Kristine Milburn and Lindsay Wharton confer on lesson plans.
Rhodes Scholar emphasizes novelty in her teaching style
Valley High School English teacher Kristine Milburn rarely invites student teachers into her West Des Moines classroom. But she made an exception this fall for Lindsay Whorton, a former standout on the Drake women's basketball team who maintains a 4.0 GPA while majoring in secondary education and English.
Whorton, a senior from Independence, Mo., has proved to be exceptional, both in her student teaching and her recent selection as one of 32 Americans awarded a Rhodes Scholarship for graduate studies at Oxford University in England.
"She's awesome," Milburn said. "She's very organized, very reflective. If something doesn't work, she rethinks it and tries a new approach. . . . The students enjoy working with her. She's really one in a million."
Just a few days after the Rhodes Scholars were announced, Whorton
showed up for Milburn's Early American Literature class dressed as
Lindsay Wharton portrays Huckleberry Finn for her students.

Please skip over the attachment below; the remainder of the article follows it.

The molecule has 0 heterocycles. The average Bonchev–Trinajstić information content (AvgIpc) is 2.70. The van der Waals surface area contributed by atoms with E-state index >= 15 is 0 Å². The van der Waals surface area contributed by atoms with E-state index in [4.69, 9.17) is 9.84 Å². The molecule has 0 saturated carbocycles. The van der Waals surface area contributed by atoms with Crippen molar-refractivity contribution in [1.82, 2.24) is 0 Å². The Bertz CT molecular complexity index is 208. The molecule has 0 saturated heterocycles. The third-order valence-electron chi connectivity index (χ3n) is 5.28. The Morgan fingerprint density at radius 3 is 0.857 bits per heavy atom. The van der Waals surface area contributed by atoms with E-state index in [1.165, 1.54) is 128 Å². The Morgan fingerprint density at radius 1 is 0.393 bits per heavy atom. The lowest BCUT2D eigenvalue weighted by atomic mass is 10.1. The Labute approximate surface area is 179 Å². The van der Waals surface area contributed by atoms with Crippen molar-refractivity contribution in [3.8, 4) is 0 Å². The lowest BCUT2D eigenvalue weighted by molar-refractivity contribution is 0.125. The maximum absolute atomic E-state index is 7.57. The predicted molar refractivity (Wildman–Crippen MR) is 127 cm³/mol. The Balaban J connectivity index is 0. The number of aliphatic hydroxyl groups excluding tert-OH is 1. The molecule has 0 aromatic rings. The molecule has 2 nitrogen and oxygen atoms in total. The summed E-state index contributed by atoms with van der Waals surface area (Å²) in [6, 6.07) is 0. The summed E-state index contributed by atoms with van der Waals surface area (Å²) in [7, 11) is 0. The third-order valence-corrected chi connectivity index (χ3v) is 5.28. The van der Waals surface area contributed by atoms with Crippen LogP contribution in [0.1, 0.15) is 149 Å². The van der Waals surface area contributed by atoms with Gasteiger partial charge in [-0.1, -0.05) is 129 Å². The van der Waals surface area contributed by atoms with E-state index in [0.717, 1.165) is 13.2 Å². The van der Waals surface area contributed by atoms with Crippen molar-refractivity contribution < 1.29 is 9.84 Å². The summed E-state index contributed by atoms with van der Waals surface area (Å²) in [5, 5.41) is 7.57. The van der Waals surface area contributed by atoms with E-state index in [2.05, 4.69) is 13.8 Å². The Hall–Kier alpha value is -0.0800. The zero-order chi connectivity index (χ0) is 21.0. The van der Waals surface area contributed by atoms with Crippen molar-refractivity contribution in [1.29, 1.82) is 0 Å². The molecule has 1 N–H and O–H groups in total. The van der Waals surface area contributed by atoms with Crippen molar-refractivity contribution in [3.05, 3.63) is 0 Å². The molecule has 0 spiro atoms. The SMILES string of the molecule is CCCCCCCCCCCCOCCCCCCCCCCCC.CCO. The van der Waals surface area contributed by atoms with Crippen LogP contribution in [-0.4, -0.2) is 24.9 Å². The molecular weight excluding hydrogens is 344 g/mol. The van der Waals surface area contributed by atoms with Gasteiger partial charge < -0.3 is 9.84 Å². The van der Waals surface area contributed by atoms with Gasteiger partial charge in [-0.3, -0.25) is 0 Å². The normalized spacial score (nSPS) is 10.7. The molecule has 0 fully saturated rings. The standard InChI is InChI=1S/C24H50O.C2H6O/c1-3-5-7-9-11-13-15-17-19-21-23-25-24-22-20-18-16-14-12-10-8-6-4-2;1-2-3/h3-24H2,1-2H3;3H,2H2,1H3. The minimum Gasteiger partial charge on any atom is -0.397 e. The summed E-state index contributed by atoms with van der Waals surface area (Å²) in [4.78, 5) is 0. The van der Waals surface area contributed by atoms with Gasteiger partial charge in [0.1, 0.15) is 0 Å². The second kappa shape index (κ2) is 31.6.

While sporting a wide-brimmed straw hat, plaid shirt and cutoff shorts,
she introduced the character's mannerisms and colloquialisms to the
students before they began reading the Mark Twain novel.
"I would say my teaching style is characterized by novelty," Whorton
said. "I like to do things that are unusual and unexpected."
Whorton said she decided to prepare for a career in education because
the field offers many opportunities to make a positive impact on
people's lives. She sees the Rhodes Scholarship in the same light.
"To me, this isn't about getting an award, it's about pursuing an
opportunity to make a difference in other people's lives," Whorton
said. "The Rhodes Scholarship allows me to do things that I wouldn't be
able to do otherwise. This opportunity opens doors that wouldn't be